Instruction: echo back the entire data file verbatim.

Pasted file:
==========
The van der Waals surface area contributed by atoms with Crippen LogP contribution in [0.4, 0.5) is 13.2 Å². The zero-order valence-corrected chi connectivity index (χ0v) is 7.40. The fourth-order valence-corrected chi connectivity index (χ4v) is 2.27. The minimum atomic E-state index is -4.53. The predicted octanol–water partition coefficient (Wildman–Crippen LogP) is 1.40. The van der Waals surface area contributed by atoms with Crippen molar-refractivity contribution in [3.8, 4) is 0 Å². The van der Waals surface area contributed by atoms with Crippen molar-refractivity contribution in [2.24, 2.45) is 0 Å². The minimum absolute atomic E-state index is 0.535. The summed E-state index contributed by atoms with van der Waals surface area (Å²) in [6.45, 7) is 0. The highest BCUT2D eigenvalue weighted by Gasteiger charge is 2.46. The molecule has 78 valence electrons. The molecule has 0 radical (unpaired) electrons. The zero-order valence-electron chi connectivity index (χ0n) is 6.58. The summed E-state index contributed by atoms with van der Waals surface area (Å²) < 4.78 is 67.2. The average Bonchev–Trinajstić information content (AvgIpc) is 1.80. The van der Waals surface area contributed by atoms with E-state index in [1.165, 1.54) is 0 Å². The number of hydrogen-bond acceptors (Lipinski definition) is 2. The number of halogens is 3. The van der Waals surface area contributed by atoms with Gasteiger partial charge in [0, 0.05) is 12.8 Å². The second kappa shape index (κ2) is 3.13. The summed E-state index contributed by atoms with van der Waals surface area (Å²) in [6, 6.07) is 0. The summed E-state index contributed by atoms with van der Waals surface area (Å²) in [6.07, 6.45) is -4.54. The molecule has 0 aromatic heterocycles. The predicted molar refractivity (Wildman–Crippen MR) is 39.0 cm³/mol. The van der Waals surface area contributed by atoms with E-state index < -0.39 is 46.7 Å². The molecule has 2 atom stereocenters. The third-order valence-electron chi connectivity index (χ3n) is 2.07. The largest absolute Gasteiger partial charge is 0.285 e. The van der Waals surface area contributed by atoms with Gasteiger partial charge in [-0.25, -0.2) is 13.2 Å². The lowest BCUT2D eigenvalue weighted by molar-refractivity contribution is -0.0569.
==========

The van der Waals surface area contributed by atoms with Crippen LogP contribution in [0.4, 0.5) is 13.2 Å². The zero-order valence-corrected chi connectivity index (χ0v) is 7.40. The fourth-order valence-corrected chi connectivity index (χ4v) is 2.27. The minimum atomic E-state index is -4.53. The predicted octanol–water partition coefficient (Wildman–Crippen LogP) is 1.40. The van der Waals surface area contributed by atoms with Crippen molar-refractivity contribution in [3.8, 4) is 0 Å². The van der Waals surface area contributed by atoms with Crippen molar-refractivity contribution in [2.24, 2.45) is 0 Å². The minimum absolute atomic E-state index is 0.535. The summed E-state index contributed by atoms with van der Waals surface area (Å²) in [6.45, 7) is 0. The highest BCUT2D eigenvalue weighted by Gasteiger charge is 2.46. The molecule has 78 valence electrons. The molecule has 0 radical (unpaired) electrons. The zero-order valence-electron chi connectivity index (χ0n) is 6.58. The summed E-state index contributed by atoms with van der Waals surface area (Å²) < 4.78 is 67.2. The average Bonchev–Trinajstić information content (AvgIpc) is 1.80. The van der Waals surface area contributed by atoms with E-state index in [1.165, 1.54) is 0 Å². The number of hydrogen-bond acceptors (Lipinski definition) is 2. The number of halogens is 3. The van der Waals surface area contributed by atoms with Gasteiger partial charge in [0, 0.05) is 12.8 Å². The second kappa shape index (κ2) is 3.13. The summed E-state index contributed by atoms with van der Waals surface area (Å²) in [6, 6.07) is 0. The summed E-state index contributed by atoms with van der Waals surface area (Å²) in [6.07, 6.45) is -4.54. The molecule has 0 aromatic heterocycles. The predicted molar refractivity (Wildman–Crippen MR) is 39.0 cm³/mol. The van der Waals surface area contributed by atoms with E-state index < -0.39 is 46.7 Å². The molecule has 2 atom stereocenters. The third-order valence-electron chi connectivity index (χ3n) is 2.07. The largest absolute Gasteiger partial charge is 0.285 e. The van der Waals surface area contributed by atoms with Gasteiger partial charge in [-0.25, -0.2) is 13.2 Å². The lowest BCUT2D eigenvalue weighted by molar-refractivity contribution is -0.0569.